One of my mantras that I repeat often is, "Successful people do tough things." Simply saying this helps me to push myself to do the tough things that need to be done to succeed.

Saturday I ran an 8K trail run. This is quite different than the running I usually do so I am sore. It was snowy, icy, windy and cold. Good time to use "Successful People do Tough Things". There is the wintercross race next Saturday morning which I am entered in so I figure running the trail once might be a good idea.

I am entered in Canada's fittest CEO challenge to raise money for sick kids. No illusions of winning that one with only 2 months to go. But I am a bit competitive so will kick into gear.

Wednesday, November 19, 2008

The Paradox of Success

I am deeply saddened to learn my older brother, Mark, has cancer. Mark was my protector when I was young and is the glue that holds the Estill brothers together. He is young, feisty and strong. He has the best sense of humour of anyone I know. All characteristics needed to win the fight.

This weighs heavy on my mind.

Changing topics:

Success Paradox

People are a lot like companies, once they think they are good they tend to stop listening. Success can lead to stopping growth and learning.

This can create a success paradox. The more successful a person is, the less willing people are to tell them the truth and at the same time, the less willing they tend to be to listen and learn.

For people and companies to thrive, they need to know that they are not that good; they need to continually thrive to be better.

Arrogance can be the downfall of successful people or successful companies. Perhaps arrogance is a self correcting mechanism.

Just an observation: One challenge this constantly "not good enough" can lead to is a lack of celebration of success.

Sunday, November 16, 2008

Calculated Risk

I am noticing more focus on risk these days when I read/study governance and boards of directors' material as well as the documents I receive from accounting firms. Many seem to approach this as "risk is bad".

As an entrepreneur, I believe that part of my job is to take risks and I think we have to be cautious not to become a business culture where we tolerate no risks. Success in business will be had only by taking calculated risks.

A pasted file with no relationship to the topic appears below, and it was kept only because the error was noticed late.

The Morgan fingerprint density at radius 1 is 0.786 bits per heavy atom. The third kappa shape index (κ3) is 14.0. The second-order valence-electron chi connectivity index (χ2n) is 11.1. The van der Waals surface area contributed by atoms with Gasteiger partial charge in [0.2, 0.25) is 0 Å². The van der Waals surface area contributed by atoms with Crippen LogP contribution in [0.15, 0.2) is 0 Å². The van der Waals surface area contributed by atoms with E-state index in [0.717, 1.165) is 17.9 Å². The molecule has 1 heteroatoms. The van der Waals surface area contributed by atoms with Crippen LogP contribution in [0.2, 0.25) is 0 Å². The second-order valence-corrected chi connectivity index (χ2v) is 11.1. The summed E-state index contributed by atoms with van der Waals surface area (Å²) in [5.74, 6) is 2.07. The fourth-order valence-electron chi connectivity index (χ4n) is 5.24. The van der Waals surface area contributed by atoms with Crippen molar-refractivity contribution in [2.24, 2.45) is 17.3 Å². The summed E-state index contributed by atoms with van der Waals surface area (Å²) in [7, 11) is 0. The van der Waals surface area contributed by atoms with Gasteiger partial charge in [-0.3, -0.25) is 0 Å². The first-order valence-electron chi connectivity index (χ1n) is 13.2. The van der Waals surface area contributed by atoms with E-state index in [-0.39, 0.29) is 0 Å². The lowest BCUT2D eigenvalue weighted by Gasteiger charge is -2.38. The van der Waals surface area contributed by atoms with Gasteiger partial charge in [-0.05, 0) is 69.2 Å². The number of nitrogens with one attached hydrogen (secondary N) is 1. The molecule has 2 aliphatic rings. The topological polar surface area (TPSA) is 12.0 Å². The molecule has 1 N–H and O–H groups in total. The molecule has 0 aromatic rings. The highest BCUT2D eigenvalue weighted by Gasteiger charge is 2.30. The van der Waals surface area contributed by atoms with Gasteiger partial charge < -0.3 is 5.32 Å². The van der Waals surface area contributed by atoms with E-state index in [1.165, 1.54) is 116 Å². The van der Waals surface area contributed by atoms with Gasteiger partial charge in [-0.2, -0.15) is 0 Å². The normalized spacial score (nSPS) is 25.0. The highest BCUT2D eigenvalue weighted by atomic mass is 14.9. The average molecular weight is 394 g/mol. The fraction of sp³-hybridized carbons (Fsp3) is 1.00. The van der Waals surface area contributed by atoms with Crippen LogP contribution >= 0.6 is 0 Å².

I have often said, "Fail often, fail fast, fail cheap" because having small failures is the best way to experiment to determine what will be the best business successes.

Of course my analysis would be if there is risk to make sure that the fail cheap part is followed. What this means is that you are not necessarily risking the entire company and that any risk that is taken is recoverable.

It also involves entrepreneur pessimism which is not a very common characteristic. Most entrepreneurs are highly optimistic so tend to look only at the upside. By looking at the downside, you are able to structure things such that the downside is not as painful. This should be the only role that risk management has. Risk management should not take the role of preventing companies from taking risk.

I also do understand that part of the role in risk assessment is for disclosure. I am seeing risks from floods, tornadoes, hurricanes and the sky falling added to the risk list so the disclosure becomes almost meaningless because no one has time to sift through to figure out what the real business risks are.

I will also say that equity investors need to understand that they are investing in equity so there is risk.

I plan to invest my money with executives who plan on taking risks. Without risks, companies will not be able to thrive.

Thursday, November 13, 2008

The Drunkard's Walk

On the weekend I read an awesome book (you might not like it as much as me; but I have always had a fascination with probability). The book was called "The Drunkard's Walk - How Randomness Rules Our Lives," by Leonard Mlodinow.

It refreshed my memory on the many aspects of probability and how people tend to be irrational and not consider the true probability of things happening.

A good understanding of probability can help with proper decision making. A poor understanding of probability can lead to fallacies.

The biggest example of this would be gambling addictions where people start to believe that they can have an influence on the outcome of random events. For example, continuing to play slot machines on the theory that if they haven't paid for a while, they will pay more even though the outcome of every slot machine pull is the same as the start of the pull as in any other pull.